This is a blog about music, photography, history, and culture.
These are photographs from my collection that tell a story about lost time and forgotten music.

Mike Brubaker
{ Click on the image to expand the photo }

The Mason City Band

03 January 2014



Why march in a parade when you could ride? No sensible musician would pass up a spot on the band wagon. But for a parade vehicle of 1910, horse power had a new meaning when the Mason City Band rode on a motorized touring bus.



Fifteen musicians plus a driver, direct their attention toward the camera in this postcard from Mason City, Iowa. The front of the bus has the marque The Overland for the Overland Automobile Company, of Terre Haute, Indiana, which began building motorcars in 1903. The company was sold in 1908 to John North Willys  who renamed it the Willys-Overland company, which became best known in World War 2 as the manufacturer of the all purpose military vehicle, the Jeep.




The model number for this bus is not known, nor is the horsepower, however notice that the rear wheels are chain driven.




Source: Library of Congress

This photograph is titled Seeing Chicago, auto at Monroe near State, Chicago, Ill. and comes from the archives of the Library of Congress.  The photographer was Hans Behm and it dates between 1900 and 1915. The radiator grill is not visible, but many details like the shape of the seats and the running board are so like the Mason City vehicle that I believe it is also an Overland touring bus.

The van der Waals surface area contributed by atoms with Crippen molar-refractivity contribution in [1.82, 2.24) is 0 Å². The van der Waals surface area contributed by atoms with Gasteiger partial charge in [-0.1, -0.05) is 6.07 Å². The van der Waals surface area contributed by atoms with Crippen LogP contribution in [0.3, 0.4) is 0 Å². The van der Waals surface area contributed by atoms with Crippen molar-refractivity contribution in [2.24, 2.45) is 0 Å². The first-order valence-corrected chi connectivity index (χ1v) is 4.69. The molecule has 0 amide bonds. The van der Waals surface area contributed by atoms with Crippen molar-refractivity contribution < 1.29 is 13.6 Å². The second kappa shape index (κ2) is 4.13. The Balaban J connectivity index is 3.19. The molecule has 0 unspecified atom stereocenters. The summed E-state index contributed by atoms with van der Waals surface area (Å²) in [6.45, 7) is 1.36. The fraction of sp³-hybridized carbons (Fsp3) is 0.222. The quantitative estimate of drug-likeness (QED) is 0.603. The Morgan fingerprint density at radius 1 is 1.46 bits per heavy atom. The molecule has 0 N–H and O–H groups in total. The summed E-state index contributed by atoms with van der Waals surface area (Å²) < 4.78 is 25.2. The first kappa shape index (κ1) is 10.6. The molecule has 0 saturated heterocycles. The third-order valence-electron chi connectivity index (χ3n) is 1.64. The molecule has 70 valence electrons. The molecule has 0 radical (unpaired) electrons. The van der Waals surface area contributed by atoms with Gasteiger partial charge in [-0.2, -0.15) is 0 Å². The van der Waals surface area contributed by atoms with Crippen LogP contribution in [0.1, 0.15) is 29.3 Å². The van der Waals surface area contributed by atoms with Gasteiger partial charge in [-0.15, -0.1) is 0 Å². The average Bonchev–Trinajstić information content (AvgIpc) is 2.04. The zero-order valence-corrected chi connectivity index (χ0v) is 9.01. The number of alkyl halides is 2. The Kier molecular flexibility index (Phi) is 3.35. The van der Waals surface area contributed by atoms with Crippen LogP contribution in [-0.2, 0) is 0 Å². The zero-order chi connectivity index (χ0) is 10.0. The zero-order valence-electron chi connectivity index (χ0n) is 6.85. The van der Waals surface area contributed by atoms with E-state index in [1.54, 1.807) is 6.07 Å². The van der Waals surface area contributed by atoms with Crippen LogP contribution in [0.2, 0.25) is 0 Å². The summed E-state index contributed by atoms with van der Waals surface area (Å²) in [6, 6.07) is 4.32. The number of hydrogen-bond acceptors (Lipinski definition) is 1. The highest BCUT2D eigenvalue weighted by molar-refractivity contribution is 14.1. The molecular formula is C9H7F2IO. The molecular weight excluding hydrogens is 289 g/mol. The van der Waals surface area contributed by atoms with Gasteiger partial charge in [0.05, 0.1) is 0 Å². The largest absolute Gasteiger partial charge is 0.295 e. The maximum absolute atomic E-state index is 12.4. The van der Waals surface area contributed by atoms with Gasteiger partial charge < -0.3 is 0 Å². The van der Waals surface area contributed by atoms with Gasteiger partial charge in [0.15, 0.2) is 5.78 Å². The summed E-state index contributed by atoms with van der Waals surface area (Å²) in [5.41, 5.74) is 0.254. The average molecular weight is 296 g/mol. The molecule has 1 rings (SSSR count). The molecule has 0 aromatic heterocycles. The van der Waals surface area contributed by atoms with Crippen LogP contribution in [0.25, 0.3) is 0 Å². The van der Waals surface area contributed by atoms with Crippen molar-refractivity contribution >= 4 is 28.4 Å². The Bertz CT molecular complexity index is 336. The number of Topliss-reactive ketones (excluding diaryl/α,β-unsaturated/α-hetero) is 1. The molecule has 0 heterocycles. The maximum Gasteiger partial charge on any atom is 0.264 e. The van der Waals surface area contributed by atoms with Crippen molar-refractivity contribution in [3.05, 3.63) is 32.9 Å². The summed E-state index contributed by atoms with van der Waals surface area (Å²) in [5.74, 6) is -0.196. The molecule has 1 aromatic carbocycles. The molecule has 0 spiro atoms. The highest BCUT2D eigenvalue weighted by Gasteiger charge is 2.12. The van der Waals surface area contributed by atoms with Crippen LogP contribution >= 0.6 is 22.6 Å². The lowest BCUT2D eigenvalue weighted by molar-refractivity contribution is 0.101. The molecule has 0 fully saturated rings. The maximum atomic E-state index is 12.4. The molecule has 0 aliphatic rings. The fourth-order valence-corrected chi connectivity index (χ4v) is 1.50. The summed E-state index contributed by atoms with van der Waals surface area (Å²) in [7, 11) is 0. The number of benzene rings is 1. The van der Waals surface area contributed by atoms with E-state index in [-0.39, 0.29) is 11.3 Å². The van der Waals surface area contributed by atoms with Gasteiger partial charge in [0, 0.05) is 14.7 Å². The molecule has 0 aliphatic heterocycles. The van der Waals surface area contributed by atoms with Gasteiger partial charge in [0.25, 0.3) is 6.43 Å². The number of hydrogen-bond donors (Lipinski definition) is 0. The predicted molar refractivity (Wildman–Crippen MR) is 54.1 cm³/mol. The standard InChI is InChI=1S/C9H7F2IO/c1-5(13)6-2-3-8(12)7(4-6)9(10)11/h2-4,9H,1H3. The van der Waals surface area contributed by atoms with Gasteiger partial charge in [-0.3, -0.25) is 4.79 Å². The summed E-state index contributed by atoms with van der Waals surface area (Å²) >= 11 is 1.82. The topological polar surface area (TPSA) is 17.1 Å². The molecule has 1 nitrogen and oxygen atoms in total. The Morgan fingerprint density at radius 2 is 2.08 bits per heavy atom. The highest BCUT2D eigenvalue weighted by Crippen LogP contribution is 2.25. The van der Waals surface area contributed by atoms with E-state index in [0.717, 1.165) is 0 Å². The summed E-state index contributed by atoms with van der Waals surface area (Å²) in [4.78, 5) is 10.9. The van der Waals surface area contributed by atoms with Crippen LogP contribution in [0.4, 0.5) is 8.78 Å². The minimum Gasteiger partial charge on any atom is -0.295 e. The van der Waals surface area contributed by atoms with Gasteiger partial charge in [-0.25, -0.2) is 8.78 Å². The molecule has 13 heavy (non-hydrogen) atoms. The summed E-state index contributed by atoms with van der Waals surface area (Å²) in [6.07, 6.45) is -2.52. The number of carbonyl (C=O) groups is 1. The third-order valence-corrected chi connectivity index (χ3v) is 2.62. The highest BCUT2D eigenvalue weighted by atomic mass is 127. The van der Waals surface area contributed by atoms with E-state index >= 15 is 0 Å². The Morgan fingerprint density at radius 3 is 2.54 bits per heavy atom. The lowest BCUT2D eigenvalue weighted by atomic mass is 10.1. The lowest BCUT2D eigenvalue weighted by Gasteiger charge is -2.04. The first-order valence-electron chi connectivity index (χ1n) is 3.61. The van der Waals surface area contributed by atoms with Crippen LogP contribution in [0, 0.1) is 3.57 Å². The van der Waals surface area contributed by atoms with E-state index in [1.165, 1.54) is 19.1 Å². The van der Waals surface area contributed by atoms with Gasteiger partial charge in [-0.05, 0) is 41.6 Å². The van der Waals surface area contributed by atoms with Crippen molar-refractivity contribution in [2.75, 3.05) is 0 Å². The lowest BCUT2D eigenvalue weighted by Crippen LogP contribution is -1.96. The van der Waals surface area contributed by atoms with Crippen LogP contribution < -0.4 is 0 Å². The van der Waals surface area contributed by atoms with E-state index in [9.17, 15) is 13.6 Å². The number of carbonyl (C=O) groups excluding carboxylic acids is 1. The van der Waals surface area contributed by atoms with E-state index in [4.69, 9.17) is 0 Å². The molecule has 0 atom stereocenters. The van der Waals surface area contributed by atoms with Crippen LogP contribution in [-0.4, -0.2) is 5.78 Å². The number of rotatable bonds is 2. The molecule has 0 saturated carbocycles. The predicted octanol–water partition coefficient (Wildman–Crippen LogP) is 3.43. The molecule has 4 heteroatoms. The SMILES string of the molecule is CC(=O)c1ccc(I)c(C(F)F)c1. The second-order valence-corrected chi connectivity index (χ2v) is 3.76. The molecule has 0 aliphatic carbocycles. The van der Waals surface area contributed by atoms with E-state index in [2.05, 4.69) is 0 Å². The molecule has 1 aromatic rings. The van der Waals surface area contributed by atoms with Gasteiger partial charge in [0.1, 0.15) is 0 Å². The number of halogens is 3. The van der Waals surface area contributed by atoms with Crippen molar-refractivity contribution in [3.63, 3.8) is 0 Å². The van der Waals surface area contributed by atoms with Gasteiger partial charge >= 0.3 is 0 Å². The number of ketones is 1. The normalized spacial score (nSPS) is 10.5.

The photographer of the Mason City brass band was standing opposite a building with a sign for
W.J. Daly Co. ...UMBING. This was William J. Daly, whose plumbing company specialized in steam and hot water heating and was located on 314 N. Main St in Mason City. Some years later the street was renamed to N. Federal Ave. Unfortunately Google Street View has not yet mapped downtown Mason City for us to see if the building is still there.

1910 Mason City, IA city directory






The back of the postcard shows a postmark of OCT 22, 1910 and is addressed to Mr. Harold Hazen of Garden City, Kansas.

Dear Son  I am at Mason today it has been raining for some days but it is clear this morning I have been trying to start home for a week but have not got started yet but I am going to start Mon shure am going back to Rockwell this afternoon going out Home tomorrow and start home at 6 ...day Mom ur.. love

In the 1901 census, Harold Hazen, age 17, lived on a farm outside of Garden City, KS with his parents Henry D. and Rhoda J. Hazen and 4 sibilings. 



1910 Mason City, IA city directory